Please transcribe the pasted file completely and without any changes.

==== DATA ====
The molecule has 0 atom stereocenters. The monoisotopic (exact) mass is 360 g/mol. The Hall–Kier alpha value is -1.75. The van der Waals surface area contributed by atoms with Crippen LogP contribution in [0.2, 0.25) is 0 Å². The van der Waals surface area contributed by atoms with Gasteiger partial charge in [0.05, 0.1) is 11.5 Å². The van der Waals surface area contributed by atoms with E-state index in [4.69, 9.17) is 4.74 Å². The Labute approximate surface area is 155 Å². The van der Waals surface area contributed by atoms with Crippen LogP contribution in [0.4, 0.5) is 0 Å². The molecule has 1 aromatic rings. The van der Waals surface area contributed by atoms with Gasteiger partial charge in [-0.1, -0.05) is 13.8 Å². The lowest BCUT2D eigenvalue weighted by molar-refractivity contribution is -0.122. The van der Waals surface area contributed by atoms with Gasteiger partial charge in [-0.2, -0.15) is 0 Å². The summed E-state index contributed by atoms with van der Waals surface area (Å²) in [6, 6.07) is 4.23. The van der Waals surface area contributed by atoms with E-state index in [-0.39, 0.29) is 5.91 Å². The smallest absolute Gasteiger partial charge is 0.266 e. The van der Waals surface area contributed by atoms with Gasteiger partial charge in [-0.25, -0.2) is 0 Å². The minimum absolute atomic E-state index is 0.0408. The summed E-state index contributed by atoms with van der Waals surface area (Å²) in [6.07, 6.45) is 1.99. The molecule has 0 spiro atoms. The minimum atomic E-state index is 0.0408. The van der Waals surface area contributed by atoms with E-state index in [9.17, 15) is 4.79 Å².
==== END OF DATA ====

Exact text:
The molecule has 0 atom stereocenters. The monoisotopic (exact) mass is 360 g/mol. The Hall–Kier alpha value is -1.75. The van der Waals surface area contributed by atoms with Crippen LogP contribution in [0.2, 0.25) is 0 Å². The van der Waals surface area contributed by atoms with Gasteiger partial charge in [0.05, 0.1) is 11.5 Å². The van der Waals surface area contributed by atoms with E-state index in [4.69, 9.17) is 4.74 Å². The Labute approximate surface area is 155 Å². The van der Waals surface area contributed by atoms with Crippen LogP contribution in [0.4, 0.5) is 0 Å². The molecule has 1 aromatic rings. The van der Waals surface area contributed by atoms with Gasteiger partial charge in [-0.1, -0.05) is 13.8 Å². The lowest BCUT2D eigenvalue weighted by molar-refractivity contribution is -0.122. The van der Waals surface area contributed by atoms with Gasteiger partial charge in [-0.2, -0.15) is 0 Å². The summed E-state index contributed by atoms with van der Waals surface area (Å²) in [6, 6.07) is 4.23. The van der Waals surface area contributed by atoms with E-state index in [-0.39, 0.29) is 5.91 Å². The smallest absolute Gasteiger partial charge is 0.266 e. The van der Waals surface area contributed by atoms with Gasteiger partial charge in [-0.25, -0.2) is 0 Å². The minimum absolute atomic E-state index is 0.0408. The summed E-state index contributed by atoms with van der Waals surface area (Å²) in [6.07, 6.45) is 1.99. The molecule has 0 spiro atoms. The minimum atomic E-state index is 0.0408. The van der Waals surface area contributed by atoms with E-state index in [9.17, 15) is 4.79 Å².